resultant velocity becomes:**

_{}** (9.13)**

**Fig.9.12**

**As
a consequence there will appear an induced incidence angle _{}, which thus
decreases the incidence angle _{}.**

**The
alteration of direction and value of velocity bring about the corresponding
alteration of lift, which, as we have already shown, is perpendicular on the
direction of stream velocity.**

**If _{} is the lift of the infinite profile and _{} is the lift under the circumstances of an
induced velocity (perpendicular on the direction of velocity _{}), then:**

_{}** (9.14)**

**In
the conditions of very small values of _{}, we may
assume that _{}, namely
lift does not alter.**

**Component
_{} acting on the direction Ox is called induced
resistance and may be written in the form:**

_{}** (9.15)**

**The
total resistance of the wing of infinite span is the sum between the resistance
of wing of infinite span _{} and the induced resistance _{}.**

**Several
profiles that are in the stream of fluid are in reciprocal influence, behaving
in a different manner within the assembly, rather than solitary. Networks of
profiles are often met in practice in the hydraulic or pneumatic units,
propellers, etc.**

**To
study the behaviour of profiles in network, let us consider a system made up of
several identical profiles, of span l and control contour ABCD (fig.9.13). The
pitch of the network is t.**

** **

**Fig.9.13**

**Velocities v in points 1 and 2 have the components _{} and _{}, according
to the system of axes shown in the figure. Assuming that the density of fluid
doesnt alter in a significant way when passing through the network, _{}, then _{}.**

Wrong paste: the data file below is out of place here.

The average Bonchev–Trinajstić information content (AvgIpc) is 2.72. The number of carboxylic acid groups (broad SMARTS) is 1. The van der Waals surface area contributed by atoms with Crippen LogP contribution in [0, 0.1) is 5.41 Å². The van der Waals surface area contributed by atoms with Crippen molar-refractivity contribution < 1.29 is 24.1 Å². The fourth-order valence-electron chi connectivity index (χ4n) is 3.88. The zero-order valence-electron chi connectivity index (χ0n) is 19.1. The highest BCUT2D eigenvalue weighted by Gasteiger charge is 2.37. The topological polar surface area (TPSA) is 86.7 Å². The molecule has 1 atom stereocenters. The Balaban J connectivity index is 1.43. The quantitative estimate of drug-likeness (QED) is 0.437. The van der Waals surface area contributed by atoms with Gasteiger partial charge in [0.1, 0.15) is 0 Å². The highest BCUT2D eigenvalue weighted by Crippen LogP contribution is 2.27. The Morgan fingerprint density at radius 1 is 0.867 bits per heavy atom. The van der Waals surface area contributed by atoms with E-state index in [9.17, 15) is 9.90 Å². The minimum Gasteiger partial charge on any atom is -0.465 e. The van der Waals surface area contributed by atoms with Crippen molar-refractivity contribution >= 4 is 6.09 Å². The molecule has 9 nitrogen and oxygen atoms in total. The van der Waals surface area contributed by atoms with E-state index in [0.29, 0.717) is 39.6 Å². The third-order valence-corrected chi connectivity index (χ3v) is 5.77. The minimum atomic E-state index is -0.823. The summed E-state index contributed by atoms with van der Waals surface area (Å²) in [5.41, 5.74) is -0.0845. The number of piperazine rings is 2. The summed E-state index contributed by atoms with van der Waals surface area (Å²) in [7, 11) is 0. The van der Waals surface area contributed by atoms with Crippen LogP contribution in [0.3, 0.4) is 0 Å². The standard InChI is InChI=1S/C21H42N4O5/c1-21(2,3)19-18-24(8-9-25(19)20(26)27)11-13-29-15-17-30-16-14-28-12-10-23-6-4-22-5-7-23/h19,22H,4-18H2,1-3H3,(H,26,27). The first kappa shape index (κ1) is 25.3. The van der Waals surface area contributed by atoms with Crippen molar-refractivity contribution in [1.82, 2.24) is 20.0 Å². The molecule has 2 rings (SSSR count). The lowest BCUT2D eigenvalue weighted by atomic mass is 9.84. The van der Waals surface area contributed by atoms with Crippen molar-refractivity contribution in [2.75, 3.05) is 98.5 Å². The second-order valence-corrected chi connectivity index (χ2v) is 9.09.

**Indeed,
applying the equation of continuity:**

_{}** (9.16)**

**it
results _{}. **

**We have denoted by m the massic flow. Applying the theorem of impulse,
we get component _{} of the lift force in the network:**

_{}** (9.17)**

**The circulation of velocity on the control contour will be:**

_{}** (9.18)**

**The integrals on the segments of contour BC and AD cancel reciprocally.
There only remains:**

_{}** (9.19)**

**Therefore:**

_{}** (9.20)**

**Replacing (9.20) into (9.17), we get:**

_{}** (9.21)**

**The axial component _{} is due to the difference of pressure:**

_{}** (9.22)**

**Applying
Bernoullis equation between the points 1 and 2, we get:**

_{}** (9.23)**

**or
else:**

_{}** (9.24)**

**Replacing
(9.24) into (9.22). we get:**

_{}** (9.25)**

**The
resultant force will be:**

_{}** (9.26)**

**In relation (9.26) we have denoted by _{} the coefficient of the network and by _{} the mean velocity in the network (fig.9.14).**

_{}** (9.24)**

** **

Fig.9.14

**The
lift force is perpendicular on _{}.
Coefficient _{} is different from the hydro-aerodynamic
coefficient corresponding to a separate profile.**